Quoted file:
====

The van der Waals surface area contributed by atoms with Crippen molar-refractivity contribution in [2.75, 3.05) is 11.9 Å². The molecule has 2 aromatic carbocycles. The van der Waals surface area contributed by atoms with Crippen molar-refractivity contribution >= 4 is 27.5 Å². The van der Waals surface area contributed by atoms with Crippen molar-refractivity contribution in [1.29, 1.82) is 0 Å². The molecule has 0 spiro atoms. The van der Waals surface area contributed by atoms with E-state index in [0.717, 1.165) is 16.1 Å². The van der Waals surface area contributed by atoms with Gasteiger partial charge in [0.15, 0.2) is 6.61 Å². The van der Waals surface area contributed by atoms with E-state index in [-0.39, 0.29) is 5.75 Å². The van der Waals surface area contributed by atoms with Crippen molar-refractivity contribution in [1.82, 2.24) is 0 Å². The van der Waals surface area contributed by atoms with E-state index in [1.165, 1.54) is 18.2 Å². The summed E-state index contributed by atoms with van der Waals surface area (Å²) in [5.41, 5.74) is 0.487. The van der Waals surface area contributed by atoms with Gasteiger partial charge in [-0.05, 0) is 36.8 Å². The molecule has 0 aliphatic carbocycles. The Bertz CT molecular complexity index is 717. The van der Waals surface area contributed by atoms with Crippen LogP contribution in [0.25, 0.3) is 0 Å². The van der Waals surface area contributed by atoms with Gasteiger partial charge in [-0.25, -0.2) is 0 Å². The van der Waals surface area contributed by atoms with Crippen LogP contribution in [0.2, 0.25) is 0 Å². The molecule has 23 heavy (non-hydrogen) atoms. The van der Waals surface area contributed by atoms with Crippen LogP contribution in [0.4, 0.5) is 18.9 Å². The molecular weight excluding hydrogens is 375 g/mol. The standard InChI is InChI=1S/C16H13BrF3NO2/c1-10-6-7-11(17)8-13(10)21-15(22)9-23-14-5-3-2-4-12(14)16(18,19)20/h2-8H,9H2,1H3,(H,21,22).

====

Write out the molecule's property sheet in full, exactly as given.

The van der Waals surface area contributed by atoms with Crippen molar-refractivity contribution in [2.75, 3.05) is 11.9 Å². The molecule has 2 aromatic carbocycles. The van der Waals surface area contributed by atoms with Crippen molar-refractivity contribution >= 4 is 27.5 Å². The van der Waals surface area contributed by atoms with Crippen molar-refractivity contribution in [1.29, 1.82) is 0 Å². The molecule has 0 spiro atoms. The van der Waals surface area contributed by atoms with E-state index in [0.717, 1.165) is 16.1 Å². The van der Waals surface area contributed by atoms with Gasteiger partial charge in [0.15, 0.2) is 6.61 Å². The van der Waals surface area contributed by atoms with E-state index in [-0.39, 0.29) is 5.75 Å². The van der Waals surface area contributed by atoms with Crippen molar-refractivity contribution in [1.82, 2.24) is 0 Å². The van der Waals surface area contributed by atoms with E-state index in [1.165, 1.54) is 18.2 Å². The summed E-state index contributed by atoms with van der Waals surface area (Å²) in [5.41, 5.74) is 0.487. The van der Waals surface area contributed by atoms with Gasteiger partial charge in [-0.05, 0) is 36.8 Å². The molecule has 0 aliphatic carbocycles. The Bertz CT molecular complexity index is 717. The van der Waals surface area contributed by atoms with Crippen LogP contribution in [0.25, 0.3) is 0 Å². The van der Waals surface area contributed by atoms with Gasteiger partial charge in [-0.25, -0.2) is 0 Å². The van der Waals surface area contributed by atoms with Crippen LogP contribution in [0.2, 0.25) is 0 Å². The molecule has 23 heavy (non-hydrogen) atoms. The van der Waals surface area contributed by atoms with Crippen LogP contribution in [0.4, 0.5) is 18.9 Å². The molecular weight excluding hydrogens is 375 g/mol. The standard InChI is InChI=1S/C16H13BrF3NO2/c1-10-6-7-11(17)8-13(10)21-15(22)9-23-14-5-3-2-4-12(14)16(18,19)20/h2-8H,9H2,1H3,(H,21,22).